Share on other sites

would be interesting to know how a original 3615/3617 box handles the two optional 12slot extensions

they wil be attached by esata and multiplexer but the config has max.12 drives in it

(maybe a process will change that if a external unit is detected?)

and as the design is for 36 drives already as the name "36xx" implies they must be capale of more then 24 drives

Share this post


Link to post
Share on other sites
1 hour ago, IG-88 said:

as it was your question, its up to you

the result seems mixed, but does not sound promising, crashes when doing a raid extensions are never a good thing

 

but i guess its kind of academic, in 99.99% of the xpenology cases max 24 disks does the job

bigger systems are realy noisy and consume a lot of power and most of the privat use cases go for size and not for speed (more disks, more speed), with affordable 8 and 10 TB disks tere is only a slim possebility that you need more then 24 disks

 

btw. if someone realy wants to build a system with a lot of disks in one case (like 45 to 60), have a look at backblaze's blog, nice technical details, open hardware design (storage ppd's) and fun to read, also intresting to see the changes of the hardware design (like multiplexer vs. full speed ports)

 

 


I didn't mean to make it sounds like critique. You are more experienced with this than me so I just did it as I figured it, you being more accustomed to the system figured out a better way. I think some of the problems with growing my raid was due to having virtual disks stored on an old and slow drive, accessing multiple vm disks on that slow medium was bound to have some impact. Usually the problem I described only occurs when I try to grow an array with multiple disks at once, it doesn't happen if I ad 1-2 at the time.
I agree that it's mainly a theoretical problem, but I still find it interesting. Up to 24 drives seems rock solid and no issues. 26 seems to work too but maybe keep it at 24 and the possibility to mount 1-2 drives through USB for the stablest solution. Regardless we can now with some confidence say that past 26 drives is NOT stable.

Share this post


Link to post
Share on other sites
12 minutes ago, SteinerKD said:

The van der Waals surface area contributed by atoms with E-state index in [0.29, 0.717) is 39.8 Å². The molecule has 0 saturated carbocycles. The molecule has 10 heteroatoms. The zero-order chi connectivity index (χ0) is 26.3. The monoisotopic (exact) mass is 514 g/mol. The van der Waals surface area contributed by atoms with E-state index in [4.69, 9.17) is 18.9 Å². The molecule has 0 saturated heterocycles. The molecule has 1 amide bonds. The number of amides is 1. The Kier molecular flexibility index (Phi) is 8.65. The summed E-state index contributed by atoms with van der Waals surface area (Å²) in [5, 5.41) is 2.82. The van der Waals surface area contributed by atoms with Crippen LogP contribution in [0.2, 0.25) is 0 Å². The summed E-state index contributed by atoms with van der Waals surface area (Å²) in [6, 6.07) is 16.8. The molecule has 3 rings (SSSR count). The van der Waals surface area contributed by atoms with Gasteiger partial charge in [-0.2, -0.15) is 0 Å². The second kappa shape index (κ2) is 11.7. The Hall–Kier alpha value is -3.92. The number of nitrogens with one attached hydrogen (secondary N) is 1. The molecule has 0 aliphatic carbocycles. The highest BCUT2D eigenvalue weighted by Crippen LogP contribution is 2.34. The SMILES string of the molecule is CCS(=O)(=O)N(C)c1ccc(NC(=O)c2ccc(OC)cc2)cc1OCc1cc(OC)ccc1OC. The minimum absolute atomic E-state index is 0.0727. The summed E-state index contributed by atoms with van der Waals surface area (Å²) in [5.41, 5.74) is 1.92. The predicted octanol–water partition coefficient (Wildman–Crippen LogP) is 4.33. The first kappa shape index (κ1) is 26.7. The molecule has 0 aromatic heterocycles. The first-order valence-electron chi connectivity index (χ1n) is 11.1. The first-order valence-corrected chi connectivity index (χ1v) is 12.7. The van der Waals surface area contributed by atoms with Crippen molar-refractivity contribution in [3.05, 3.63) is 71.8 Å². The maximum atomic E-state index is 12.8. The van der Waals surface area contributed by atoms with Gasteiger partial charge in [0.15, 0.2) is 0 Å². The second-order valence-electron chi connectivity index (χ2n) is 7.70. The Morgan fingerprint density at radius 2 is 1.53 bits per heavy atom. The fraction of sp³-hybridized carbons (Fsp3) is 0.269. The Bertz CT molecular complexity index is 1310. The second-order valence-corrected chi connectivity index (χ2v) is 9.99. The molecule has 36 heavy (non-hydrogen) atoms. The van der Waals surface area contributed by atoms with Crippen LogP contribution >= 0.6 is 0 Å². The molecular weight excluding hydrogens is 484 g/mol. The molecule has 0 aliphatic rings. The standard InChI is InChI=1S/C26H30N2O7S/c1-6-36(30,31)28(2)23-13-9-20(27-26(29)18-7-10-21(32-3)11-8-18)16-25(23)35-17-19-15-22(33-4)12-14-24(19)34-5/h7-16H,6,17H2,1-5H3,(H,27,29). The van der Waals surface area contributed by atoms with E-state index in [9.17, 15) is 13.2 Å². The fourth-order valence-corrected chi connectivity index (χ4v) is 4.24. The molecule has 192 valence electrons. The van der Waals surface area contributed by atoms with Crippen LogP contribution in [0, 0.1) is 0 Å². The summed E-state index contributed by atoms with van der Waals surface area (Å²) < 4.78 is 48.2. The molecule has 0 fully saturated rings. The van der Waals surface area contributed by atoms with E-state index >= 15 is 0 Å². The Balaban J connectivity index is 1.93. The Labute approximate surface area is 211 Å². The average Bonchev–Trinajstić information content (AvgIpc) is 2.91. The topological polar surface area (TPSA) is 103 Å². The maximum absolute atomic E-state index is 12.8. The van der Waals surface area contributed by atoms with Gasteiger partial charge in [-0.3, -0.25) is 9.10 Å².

I didn't mean to make it sounds like critique.

me either, my intension was to save time

i'm still thinking why its unstable (sbv300 seemed to have the same experiace with faster hardware)

such simple algorithms should be more digital like yes or no, not maybe

 

  • Like 1

Share this post


Link to post
Share on other sites
Just now, IG-88 said:

me either, my intension was to save time

i'm still thinking why its unstable (sbv300 seemed to have the same experiace with faster hardware)

such simple algorithms should be more digital like yes or no, not maybe

 

Well, all we can do is keep digging and try different things and see what we come up with. I'm game to experiment.
Think this possibly somehow ties in to the raid array max 24 disks limit? 

Share this post


Link to post
Share on other sites

Small update.
This is kinda frustrating, I'm currently running my NAS with 27 drives, so why does it suddenly work?
Edited config as per the usual, no problems, added the extra virtual disk, no problem. Tried creating a basic 1-disk array with it. Array creation failed and got a failed system partition warning. Repeatedly klicking repair system partition did nothing so I thought I had now confirmed the magical 26 disk barrier.
Rebooted the machine and it came up clean, again tried creating the basic array on disk 27 and this time it passed fine, created a volume on it, also worked fine.
Soo, we're still at a "it doesn't work, but it kinda does, but not very reliably and we don't know why"


Side note that came to my mind. No Synology unit contains more than 24 slots (although the sda-sdz implies 26 possible), what varies between models is how many external chassis they can support (0-7) each of those would then supply another set of (up to) 24 disks in the form of eSata disks. Does anyone know if the eSata disks are identified or mounted differently than the regular disks? (in theory, the software handles more disks in 24(26) disk batches). Maybe if you somehow were able to (via emulation/loader or whatever) to assign ranges of disks as separate eSata ports you could in practice create "virtual expansions" with additional drive ranges. Ok, I know this is highly theoretical and not very practical, but I still find it interesting.

Share this post


Link to post
Share on other sites

Changing the config to 28 disks again without even adding the 28th disk to the system greeted me with a "migrateable" nas crashed and max drives reset to 12. I've managed to reproduce this twice now (edit for 28 drive support and it reboots to a reset state and 12 drives supported).
Going to test something else now, disable usb ports and define 24 sata disks and 24 esata disks and see what happens.

Share this post


Link to post
Share on other sites

Create an account or sign in to comment

You need to be a member in order to leave a comment

Create an account

Sign up for a new account in our community. It's easy!

Register a new account

Sign in

Already have an account? Sign in here.

Sign In Now